Dr Yemi Bello, clinical fellow in dermatology and beauty aficionado, is back with another beauty products roundup. This time she gives us the lowdown on her tried and tested sunscreens that won’t leave the tell-tale white cast on your skin.

Sunscreen

For many Black people, just the word sunscreen conjures up thoughts of a thick greasy paste that leaves a chalky cast in its wake. While sunscreens can help protect the skin against effects of ultraviolet (UV) rays (e.g. premature wrinkles, sunburn and unwanted hyperpigmentation), some sunscreen properties can make them unappealing to use. Sunscreens are commonly grouped according to the type of UV filters they contain – chemical, mineral (physical) or a combination of both. The most common mineral filters are zinc oxide and titanium dioxide.  And it’s these ingredients that are largely responsible for the notorious white cast.

Therefore, finding a chemical sunscreen that has a transparent finish on melanin-ated skin isn’t the novelty that many cosmetic companies will have you believe. The real trick is finding a mineral sunscreen that leaves little to no cast. Nowadays, the advances in skincare technology are making this easier. Brands may achieve this by using more finely milled particles and incorporating universal tints.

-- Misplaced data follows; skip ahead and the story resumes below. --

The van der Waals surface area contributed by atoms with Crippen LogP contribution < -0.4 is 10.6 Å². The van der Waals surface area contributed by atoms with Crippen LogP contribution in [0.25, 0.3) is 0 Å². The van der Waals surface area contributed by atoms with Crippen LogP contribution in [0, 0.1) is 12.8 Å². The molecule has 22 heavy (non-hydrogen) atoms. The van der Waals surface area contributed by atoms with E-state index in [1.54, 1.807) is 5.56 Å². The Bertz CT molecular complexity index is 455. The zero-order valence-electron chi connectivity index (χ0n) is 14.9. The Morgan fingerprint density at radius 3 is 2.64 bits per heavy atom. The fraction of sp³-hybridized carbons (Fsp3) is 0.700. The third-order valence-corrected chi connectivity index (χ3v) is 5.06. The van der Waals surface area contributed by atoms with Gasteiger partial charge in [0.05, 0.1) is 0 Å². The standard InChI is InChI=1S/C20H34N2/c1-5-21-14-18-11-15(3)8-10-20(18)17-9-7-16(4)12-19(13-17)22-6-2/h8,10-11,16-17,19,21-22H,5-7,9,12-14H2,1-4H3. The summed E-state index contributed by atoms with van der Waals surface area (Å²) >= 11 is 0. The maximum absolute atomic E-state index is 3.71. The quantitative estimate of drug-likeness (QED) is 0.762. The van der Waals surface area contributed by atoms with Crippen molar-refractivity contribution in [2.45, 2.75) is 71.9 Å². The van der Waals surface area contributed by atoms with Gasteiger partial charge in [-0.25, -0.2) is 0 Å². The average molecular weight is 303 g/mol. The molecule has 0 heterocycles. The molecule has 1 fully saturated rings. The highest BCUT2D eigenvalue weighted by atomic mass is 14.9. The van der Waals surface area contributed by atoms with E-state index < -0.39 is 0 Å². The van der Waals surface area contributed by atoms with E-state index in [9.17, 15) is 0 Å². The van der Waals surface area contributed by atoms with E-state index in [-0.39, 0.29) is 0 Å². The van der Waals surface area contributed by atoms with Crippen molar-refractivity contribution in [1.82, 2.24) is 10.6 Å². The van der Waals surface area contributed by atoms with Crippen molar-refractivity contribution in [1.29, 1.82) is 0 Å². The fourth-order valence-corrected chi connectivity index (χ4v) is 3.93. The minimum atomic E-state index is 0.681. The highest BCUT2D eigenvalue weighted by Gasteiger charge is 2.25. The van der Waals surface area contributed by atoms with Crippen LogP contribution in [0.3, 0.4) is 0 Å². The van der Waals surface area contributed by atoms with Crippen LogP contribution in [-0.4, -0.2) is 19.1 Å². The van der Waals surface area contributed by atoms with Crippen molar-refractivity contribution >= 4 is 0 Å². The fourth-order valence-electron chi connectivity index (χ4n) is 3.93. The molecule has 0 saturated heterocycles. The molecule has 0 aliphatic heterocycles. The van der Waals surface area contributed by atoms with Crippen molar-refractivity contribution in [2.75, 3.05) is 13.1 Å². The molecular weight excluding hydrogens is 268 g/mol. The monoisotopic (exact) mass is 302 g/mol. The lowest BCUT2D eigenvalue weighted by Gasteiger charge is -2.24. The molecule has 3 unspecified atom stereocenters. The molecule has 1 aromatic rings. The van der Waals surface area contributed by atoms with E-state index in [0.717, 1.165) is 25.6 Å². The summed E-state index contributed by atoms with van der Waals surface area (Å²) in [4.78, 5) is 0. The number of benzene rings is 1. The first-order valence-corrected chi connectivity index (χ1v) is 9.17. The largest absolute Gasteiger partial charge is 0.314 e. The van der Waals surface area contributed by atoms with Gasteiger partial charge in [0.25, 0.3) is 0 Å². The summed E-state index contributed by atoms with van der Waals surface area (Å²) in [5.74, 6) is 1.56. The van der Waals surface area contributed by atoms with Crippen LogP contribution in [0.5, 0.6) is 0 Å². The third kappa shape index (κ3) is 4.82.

Apart from the finish, I also look out for sunscreens which have both good UVA and UVB cover (broad spectrum) as well as blue light protection for bonus points.  The SPF and PA or star ratings tell you just how well a sunscreen protects your skin from UVB and UVA rays respectively.

“Searching for the right sunscreen can be an expensive game of trial and error, it’s always great when someone’s done the work for you!”

As searching for the right sunscreen can be an expensive game of trial and error, it’s always great when someone’s done the work for you!  Over the years, I’ve experimented with mineral sunscreens from brands listed below as well as those from Andalou and Kiehl’s.

Some of the very first to give me hope in mineral sunscreens were the SPF30 Mineral Sunscreen Fluid by Clinique and the Heliocare 360° Mineral Tolerance Fluid SPF50. Clinique’s is a lightweight milky fluid which applies well and leaves a non-greasy look. It’s a product that’s grown on me as I’ve learnt how to use it. Heliocare’s, is an antioxidant-enriched tinted lotion that claims to offer the added benefits of protection against infrared rays and visible light. While these both work reasonably well, I find their performance can vary slightly depending on the products I’ve applied beforehand. Under the right conditions, they can leave a minimal tint for me so I’m sure they’d work even better on lighter skin tones.